Nina Hachigian: China is Not a Direct Security Threat
Nina Hachigian is a Senior Fellow at American Progress. Based in Los Angeles, she is the co-author of The Next American Century: How the U.S. Can Thrive as Other Powers Rise (Simon & Schuster, 2008). She focuses on great power relationships, international institutions, and U.S. foreign policy. Prior to American Progress, Hachigian was a senior political scientist at RAND Corporation and served as the director of the RAND Center for Asia Pacific Policy for four years. Before RAND, she had an international affairs fellowship from the Council on Foreign Relations during which she researched the Internet in China. From 1998 to 1999, Hachigian was on the staff of the National Security Council in the White House.
Hachigian has published numerous reports, book chapters, and journal articles, including essays in Foreign Affairs and The Washington Quarterly as well as op-ed pieces appearing in the The New York Times, Los Angeles Times, the San Francisco Chronicle, and the South China Morning Post, among others. Her earlier book was The Information Revolution in Asia (RAND, 2003). She has been a guest on "Real Time with Bill Maher," Fox News, CNN International, the "Tavis Smiley Show," and "All Things Considered." She is on the board of the Freeman Spogli Institute for International Affairs at Stanford University and a member of the Council on Foreign Relations. Hachigian received her B.S. from Yale University and her J.D. from Stanford Law School.
Nina Hachigan: China is not a direct security threat to the United States, and on many issues, it has been a security partner. On the issues that are most pressing to America now, they are mostly a security partner, so for example, we’re never gonna roll back North Korea’s nuclear program if China is not right with us, twisting arms, you know, right along with us in Pyongyang. And there are places where our policies certainly have the- you know, have the potential for clashing over Taiwan, for example, or over Sudan, or yeah, in Myanmar, in Burma. We don’t see eye-to-eye on some issues, but the fact is that with the right combination of pressure, China will move in the right direction. And the fact is that we have to work with them on some of these issues in order to actually make progress. But on the real core security interests of the United States, terrorism and disease and North Korea and Iran- they are more of a security partner.
I mean, you can’t discount the possibility that fifty years from now, there could be some sort of military clash with China. But the fact is that we are both nuclear powers, and that in and of itself provides a very strong deterrent to any sort of direct clash. We- our economies are wholly interdependent, and that’s not gonna change, I don’t think- and so that also provides a deterrent. I mean, the fact is it’s hard to imagine what China and the United States would get out of a direct clash. It’s not as if it would help to conquer each other on economic terms the way it might have- you know, two hundred years ago- but we live in a totally different economy now. I mean, that’s not to say that there couldn’t be some sort of proxy war somewhere over Taiwan or Africa or whatever, but that’s really not in the interest of either country, and right now, we are both very much in needing and wanting a global stability. That’s what China wants, that’s what America wants. We want open markets and we want stability. And so, I think on a lot of issues, we can agree. I mean, I do think it’s smart that we ought to, you know, we ought to have in mind the possibility that thirty or fifty years from now, there could be a clash, and we ought to prepare militarily for that possibility, without doing anything overt to antagonize China, because then that’s the self-perpetuating cycle, you know, of arms buildup. But I just don’t think it’s a likely- it’s not something you can bet on in any way. I mean, we have a terrible history of trying to predict who’s gonna be the big power thirty years from now. We might all be living in houseboats by then because of global warming- we just don’t know what’s gonna happen.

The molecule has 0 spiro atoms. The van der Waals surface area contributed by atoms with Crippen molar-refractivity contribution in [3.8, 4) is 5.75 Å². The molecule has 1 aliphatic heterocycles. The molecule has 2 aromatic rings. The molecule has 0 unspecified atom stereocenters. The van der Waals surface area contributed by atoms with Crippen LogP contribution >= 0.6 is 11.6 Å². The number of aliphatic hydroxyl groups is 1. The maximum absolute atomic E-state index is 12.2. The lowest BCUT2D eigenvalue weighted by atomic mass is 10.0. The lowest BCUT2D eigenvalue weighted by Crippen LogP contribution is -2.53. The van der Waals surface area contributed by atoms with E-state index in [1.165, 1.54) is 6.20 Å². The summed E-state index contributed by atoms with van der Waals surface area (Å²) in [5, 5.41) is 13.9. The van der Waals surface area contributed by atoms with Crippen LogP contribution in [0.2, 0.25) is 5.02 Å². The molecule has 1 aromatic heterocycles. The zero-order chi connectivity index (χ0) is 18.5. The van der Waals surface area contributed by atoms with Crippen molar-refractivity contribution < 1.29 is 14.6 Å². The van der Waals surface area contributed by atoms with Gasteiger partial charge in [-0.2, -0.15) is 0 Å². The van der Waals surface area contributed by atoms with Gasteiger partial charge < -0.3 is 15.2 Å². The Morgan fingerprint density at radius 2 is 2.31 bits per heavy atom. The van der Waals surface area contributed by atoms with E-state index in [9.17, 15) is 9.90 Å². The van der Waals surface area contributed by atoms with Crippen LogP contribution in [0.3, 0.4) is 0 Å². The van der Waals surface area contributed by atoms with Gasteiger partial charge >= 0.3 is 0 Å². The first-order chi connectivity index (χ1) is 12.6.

Recorded on: 5/14/08
Is China a security partner or security threat?
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